21 January 2011

Review: Let the Right One In by John Ajvide Lindqvist

Let the Right One In by John Ajvide Lindqvist book coverLet The Right One In is a Swedish vampire horror novel set in the '80s in suburban Stockholm. Oskar is 12 years old, lives with his Mother and is a victim of school yard bullying. He has a bladder control problem (with a unique management system) and loves to collect newspaper clippings about gruesome murders.

He meets Eli in the local playground, and learns she has just moved in next door with her Dad. Oskar is glad to have a friend, but Eli is different and things aren't what they seem. After many subtle hints for the reader, Eli reveals to Oskar she is a vampire. While Oskar is trying to deal with bullies, separated parents and his first love; Eli is trying to obtain the human blood she needs to survive, and bodies soon pile up.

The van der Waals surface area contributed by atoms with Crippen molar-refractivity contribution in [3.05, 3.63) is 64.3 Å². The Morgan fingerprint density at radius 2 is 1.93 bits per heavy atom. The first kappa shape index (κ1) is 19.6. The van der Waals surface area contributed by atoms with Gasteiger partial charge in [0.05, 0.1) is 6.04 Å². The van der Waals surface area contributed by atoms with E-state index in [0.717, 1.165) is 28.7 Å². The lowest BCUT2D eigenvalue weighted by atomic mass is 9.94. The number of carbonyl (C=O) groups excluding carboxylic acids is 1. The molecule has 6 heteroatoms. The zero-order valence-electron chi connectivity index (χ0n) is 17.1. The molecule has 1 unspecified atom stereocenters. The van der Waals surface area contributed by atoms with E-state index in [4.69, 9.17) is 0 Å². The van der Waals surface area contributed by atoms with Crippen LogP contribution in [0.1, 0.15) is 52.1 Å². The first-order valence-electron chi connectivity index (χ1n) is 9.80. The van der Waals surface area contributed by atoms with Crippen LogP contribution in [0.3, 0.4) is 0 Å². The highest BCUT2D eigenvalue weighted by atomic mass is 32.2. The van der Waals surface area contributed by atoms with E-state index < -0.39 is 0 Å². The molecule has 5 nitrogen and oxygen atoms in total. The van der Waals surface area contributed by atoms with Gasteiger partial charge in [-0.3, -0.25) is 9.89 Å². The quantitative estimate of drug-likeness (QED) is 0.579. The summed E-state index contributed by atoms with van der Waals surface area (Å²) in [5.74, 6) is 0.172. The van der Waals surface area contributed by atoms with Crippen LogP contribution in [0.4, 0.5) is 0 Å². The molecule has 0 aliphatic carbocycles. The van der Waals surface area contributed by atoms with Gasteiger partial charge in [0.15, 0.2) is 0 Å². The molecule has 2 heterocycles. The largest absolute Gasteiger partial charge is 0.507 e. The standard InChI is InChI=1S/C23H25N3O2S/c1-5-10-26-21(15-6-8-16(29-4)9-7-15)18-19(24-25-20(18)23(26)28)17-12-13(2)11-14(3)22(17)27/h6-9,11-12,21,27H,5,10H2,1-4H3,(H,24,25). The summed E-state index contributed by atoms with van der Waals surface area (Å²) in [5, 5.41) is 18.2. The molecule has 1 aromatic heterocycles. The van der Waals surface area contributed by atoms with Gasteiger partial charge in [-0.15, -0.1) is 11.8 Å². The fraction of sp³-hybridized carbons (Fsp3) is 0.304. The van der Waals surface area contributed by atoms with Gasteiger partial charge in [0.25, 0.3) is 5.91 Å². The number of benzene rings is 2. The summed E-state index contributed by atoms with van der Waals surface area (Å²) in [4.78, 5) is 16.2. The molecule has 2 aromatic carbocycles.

This is an offbeat look at what happens when you introduce a vampire trapped in the body of a twelve year old girl into a drab suburban area, already brimming with their own problems.

Some reviews claim Lindqvist to be the Swedish equivalent to Stephen King, but I've got to say I disagree. Sure the novel contains supernatural themes and is a little gory in sections, I don't believe Lindqvist reaches the literary heights and levels of complexity of Stephen King.

I enjoyed Lindqvist's ability to create so many damaged and broken down characters, all living in such a dreary, bland and miserable suburb. I also admired his ability to conjure so many pungent smells that almost leapt from the page. I almost dry retched at the stench of cat's piss in Gosta's grotty apartment containing 22 cats.

The Vampire genre has been popular for quite a while now, and perhaps not surprisingly this novel has been adapted into a film. Entitled Let Me In it was released in 2010 (in English), and I'll probably check it out.

Ultimately, this was a disappointing read for me after reading so many rave reviews, but you be the judge.

My rating = ** 1/2

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